Many may suggest that Immortal: Unchained is a “Soulsbourne clone” though I would argue that it is less a clone and more a standalone Sci-Fi-oriented action-RPG/third person shooter that takes the greater inspiration from the underappreciated CI Games/Deck13 title, Lords of the Fallen. However, where Lords of the Fallen was full of twisted creatures, challenging combat, excellent animations, and stunning textures, Immortal: Unchained is amateur at best with wooden animations, frustrating combat, and a story ripped right from the concept of the utterly atrocious Destiny franchise. Though the gameplay of Immortal: Unchained is great on paper, the execution of it in video game form is crude, sloppy, and downright irritating.
Immortal: Unchained sounded great right from the start; the initial trailer showed a dark and broken world, combat not all dissimilar to From Software’s Demons Souls and Dark Souls franchise (yet focused almost entirely on ranged combat), and a class-based system that would take your grossly mutated and generally ridiculous looking character (who, male or female, looks like the ugly lovechild of Hulk and Thanos, but with none of the actual energy and excellence of either of those two characters) through a near-grimdark experience.
That trailer lied.
Combat for one, is incredibly frustrating, and not because it is difficult like it can be in the Souls games mind you, but rather because of the atrocious aiming, horrifically wooden animations, and the lack of any real feeling of urgency. By the time you move through the first two areas in Immortal: Unchained even the mobs that you come across will be something that you dread, and again, not because of their difficulty. Combat is just dull and poorly executed; there is no purpose to it outside of moving from Point A to Point B, and really, the poor shooting mechanics for a third person shooter are quite unforgiveable. Playing as the Marksman class, who excels at long range, has the exact same range as literally any other character class. This means that its slow-firing yet powerful “sniper rifle” is far more of a liability than say, the Mercenary or Tracker’s weapons.
In truth it seems there was far more thought put into the various weapon types and their attributes (Energy weapon versus ballistic weapon, that sort of thing) than into the actual combat. Sure, many dungeon crawlers are loot-focused, but most also understand that in order to really get that loot, well … you sort of need to embrace combat. With Immortal: Unchained all you will be embracing is a workout in eye-rolling crudeness. If anything another 10-12 months spent on refining the movement, intensity, and urgency of combat would have been welcome… and sweet Mary Moses give us some cover mechanics. If you want to make “the first third-person shooter for the hardcore action-RPG genre” (https://www.immortalthegame.com”) that has “fast-paced tactical combat” (https://www.immortalthegame) then make the combat tactical and add a f*#$ing cover system and make the actual combat fast. Rounds are slow, movement (both enemy and your character) is slow, and outside of the fact that literally every enemy is naught but a bullet sponge, make the actual combat and intelligence of the enemy challenging.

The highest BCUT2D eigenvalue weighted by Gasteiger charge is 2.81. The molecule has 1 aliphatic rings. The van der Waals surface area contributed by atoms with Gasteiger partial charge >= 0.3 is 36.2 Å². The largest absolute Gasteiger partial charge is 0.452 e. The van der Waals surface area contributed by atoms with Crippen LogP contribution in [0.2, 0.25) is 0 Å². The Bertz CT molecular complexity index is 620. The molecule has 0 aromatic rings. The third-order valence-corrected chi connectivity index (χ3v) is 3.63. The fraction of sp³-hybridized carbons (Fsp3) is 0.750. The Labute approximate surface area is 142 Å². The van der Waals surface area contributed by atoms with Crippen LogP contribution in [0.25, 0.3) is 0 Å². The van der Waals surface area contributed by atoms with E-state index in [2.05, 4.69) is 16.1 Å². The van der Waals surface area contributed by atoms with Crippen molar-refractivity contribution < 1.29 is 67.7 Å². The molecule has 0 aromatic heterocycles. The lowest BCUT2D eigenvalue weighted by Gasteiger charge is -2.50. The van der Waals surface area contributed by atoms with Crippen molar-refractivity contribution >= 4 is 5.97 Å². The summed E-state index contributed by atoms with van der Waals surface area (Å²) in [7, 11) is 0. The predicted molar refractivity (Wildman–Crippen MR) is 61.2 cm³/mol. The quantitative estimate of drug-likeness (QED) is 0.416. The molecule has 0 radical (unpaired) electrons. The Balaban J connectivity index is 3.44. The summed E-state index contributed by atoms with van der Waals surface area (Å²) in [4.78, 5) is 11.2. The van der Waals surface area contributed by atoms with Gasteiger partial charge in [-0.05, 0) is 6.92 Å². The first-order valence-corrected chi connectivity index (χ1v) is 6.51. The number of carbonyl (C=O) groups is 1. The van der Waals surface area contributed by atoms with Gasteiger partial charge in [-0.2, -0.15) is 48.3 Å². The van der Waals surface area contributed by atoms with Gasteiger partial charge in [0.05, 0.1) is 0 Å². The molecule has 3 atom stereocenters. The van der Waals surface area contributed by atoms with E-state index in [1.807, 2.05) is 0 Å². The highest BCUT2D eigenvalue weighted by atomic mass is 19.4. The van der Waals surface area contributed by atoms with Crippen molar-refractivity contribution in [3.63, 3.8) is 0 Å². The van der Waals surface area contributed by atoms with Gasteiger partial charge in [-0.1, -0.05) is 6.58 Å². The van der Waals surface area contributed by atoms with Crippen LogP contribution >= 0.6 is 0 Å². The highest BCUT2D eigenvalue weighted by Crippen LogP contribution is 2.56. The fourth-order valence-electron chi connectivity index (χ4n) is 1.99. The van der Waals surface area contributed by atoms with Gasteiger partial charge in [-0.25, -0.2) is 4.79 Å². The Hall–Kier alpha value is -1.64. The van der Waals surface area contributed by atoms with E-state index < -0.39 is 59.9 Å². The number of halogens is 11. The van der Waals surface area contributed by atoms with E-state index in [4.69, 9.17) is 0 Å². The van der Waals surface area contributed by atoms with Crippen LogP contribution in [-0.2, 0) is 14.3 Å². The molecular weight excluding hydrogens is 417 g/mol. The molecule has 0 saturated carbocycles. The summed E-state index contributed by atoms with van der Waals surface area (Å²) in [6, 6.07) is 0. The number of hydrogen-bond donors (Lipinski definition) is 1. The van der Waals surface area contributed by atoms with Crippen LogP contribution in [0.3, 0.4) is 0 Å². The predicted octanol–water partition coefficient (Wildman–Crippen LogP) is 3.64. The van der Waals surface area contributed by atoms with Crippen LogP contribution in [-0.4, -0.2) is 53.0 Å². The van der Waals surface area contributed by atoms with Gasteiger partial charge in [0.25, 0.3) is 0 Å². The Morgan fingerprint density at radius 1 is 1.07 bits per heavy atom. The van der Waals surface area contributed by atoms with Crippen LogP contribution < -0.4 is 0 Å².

Immortal: Unchained introduces and explains the story all too well, leaving out player facilitation and development. A part of what made Demons Souls, Dark Souls, and Bloodbourne so success was player agency; in order to really “get” the story, you had to invest more than just your time into the game. You had to almost “live” it. One of the ways that From Software did that was by telling you nearly nothing about why you are there… They leave that up to the player to determine, but along that journey the challenge your will to move forward with strong combat, excellent level design, and a world that is simply teeming with character and lore. Immortal: Unchained does none of that.
I previously mentioned that Immortal: Unchained took more cues from Lords of the Fallen and it has outside of the class-based system. Lords of the Fallen was CI Games and Deck13’s move into the hardcore action-RPG genre and though not critically successful, it was an extremely enjoyable run through a bright but grim world, but it played “heavy,” and a large part of that was because the character was this hulking brute of a fellow that wore heft plate armor or, for a bit of a speed increase, could throw on some bulky leather armor. But that little bit, that “heavy” physical presence could justify the hefty movement / slow, ambling jaunt of the characters in that world. Immortal: Unchained attempts to do the same, following in a near identical path, but rather than provide some level of intensity or gravity in their physics, the wooden animations and slow pace are less of a character and more of a crutch … and a sign of poor design.